Platinum Jungle Cat

The title of this FridayFlashFic was randomly generated from a military site through The site gives five Military Operation names and we had to pick one for our title. The names I got were;  Steadfast Bandicoot, Perpetual Ogre, Humane Emu, Culturally Imperative Lover, and the last one actually was Platinum Jungle Cat. It was the only one I immediately saw any story in at all. Word limit 1000. Mine  1223. So no cigar for me, this week. But I felt the story needed every word I used.

      Platinum Jungle Cat                         Louise Sorensen April29, 2012

Ian steals into our cabin on silent feet, plops his skinny butt down beside me and gives me a hip bump.

“Hey Babe,” he says, with a hideous grin. He drops a small yellow apple on the bed. Up early before the start of our twelve hour shift, he’s been to hydroponics for this gift.

“Thanks.” I lean forward to kiss him. Half in and half out of my jumpsuit I almost fall over.

“Hold on,” he says. “I’ll wait ‘til you change.”

I pull on my clothes, grab his face with my hands and proceed to say good morning in the second best way I know. My heart rate goes up and he’s breathing hard, but there’s no time for more. Routine on this under-manned mining ship is strict.

I relieve Second Officer Baker at Control. His bones crack as he stretches. The ship’s on autopilot, and he’s been playing solitaire. Captain, if she were still alive, would be pissed.

Switching away from Baker’s card game, I see Navigation looks a little off. The Nav screen shows the ship’s path for the last twelve hours is a spiral. Have we been flying around in circles? I pinch my lip and go into the program–the only sound the tapping of my fingers on the keys. This would go much faster if the voice interface still worked, but it’s been offline for two years.

After half an hour getting nowhere with corrections, the screen shoots me error messages. I comply again and again. Suddenly, it goes black. External camera feed shows static. I call Ian. At least the intercom still works. We’re lucky life support is on a different system too.

Ian, Sheila “Mac” MacArthur and I tinker for four days and finally get Nav and cameras back on. Don’t recognize any stars. We’re way out past the end of the asteroid relay stations.


Two days trying to figure out where we are yields zip.

We’re sitting around Control drinking cuffee and choking down jelkie when the asteroid monitor, also calibrated for terrestrial planets, pings. We’ll find out where we are eventually, and a terrestrial planet is a tremendous find, so Ian, Mac and Baker are all jumping up and down to go and take a look.  I’m left behind to baby-sit the Malus.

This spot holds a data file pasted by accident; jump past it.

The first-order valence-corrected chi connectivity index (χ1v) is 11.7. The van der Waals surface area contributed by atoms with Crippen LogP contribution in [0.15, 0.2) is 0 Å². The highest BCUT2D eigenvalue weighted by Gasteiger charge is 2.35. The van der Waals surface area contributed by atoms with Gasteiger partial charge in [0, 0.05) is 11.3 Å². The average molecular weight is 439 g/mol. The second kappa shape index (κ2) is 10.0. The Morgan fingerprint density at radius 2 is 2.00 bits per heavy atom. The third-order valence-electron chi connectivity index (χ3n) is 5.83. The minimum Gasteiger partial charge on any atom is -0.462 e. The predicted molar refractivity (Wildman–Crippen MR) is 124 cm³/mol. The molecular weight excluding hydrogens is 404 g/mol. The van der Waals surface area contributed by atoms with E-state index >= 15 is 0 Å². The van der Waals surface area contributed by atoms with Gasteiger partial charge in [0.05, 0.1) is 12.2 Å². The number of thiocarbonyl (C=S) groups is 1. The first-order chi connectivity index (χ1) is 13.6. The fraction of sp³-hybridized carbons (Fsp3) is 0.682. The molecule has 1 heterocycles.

I peer out the airlock at Ian, keeping him in sight as long as possible before he closes the lock on the scout ship.

They’re not down there half an hour before I get a transmission, “Oh my god… it’s incredible down here. You should see it…“ Followed by excited babble.

Then nothing.

They sounded happy-excited, not terrified-excited. Of course Ian as a geologist, gets excited over anything minable. So the news must be good. Right?

Six hours.

Twelve hours.

Twenty four hours. No response.

I can’t leave without them.

Taking the last scout ship, I find no sign of survivors or even their ship itself at the landing co-ordinates. A circle of melt confirms they were here.

I land nearby, on the side of a silver white jungle.

My ship, forty feet tall, shudders and settles a little. It shouldn’t be doing this, instruments say the landing area is solid.

The ship settles a little lower.

I fire the engines. Got to get out of here. Nothing happens.

The ship groans and collapses in upon itself. Ten feet of freefall, then an abrupt halt.

I pull a space suit on in a rush. Leave the helmet open a crack as the suit has only four hours of air.

Another shudder, more freefall. There’s not much ship left beneath me. I don’t know if we’re caught in a sink hole or being swallowed by something. Whatever it is, we’re going down. Pushing a sidearm into my suit pocket, I seal my helmet and blow the escape hatch.

Blinding brightness.

I jump.

Light gravity. Good landing.

Adjusting the filter on my faceplate I see a misty orange atmosphere, and through it, the platinum jungle. The tip of a vine covered pyramid towers over the treetops.

No one answers my calls on the suit radio. I put it on automatic.

Big holes are growing in my ship.

I slip across the landing area and sit down on a platinum rock to watch.

Round shadows are growing on my suit.

So close to earning my way out.

I wonder whatever happened to Ian.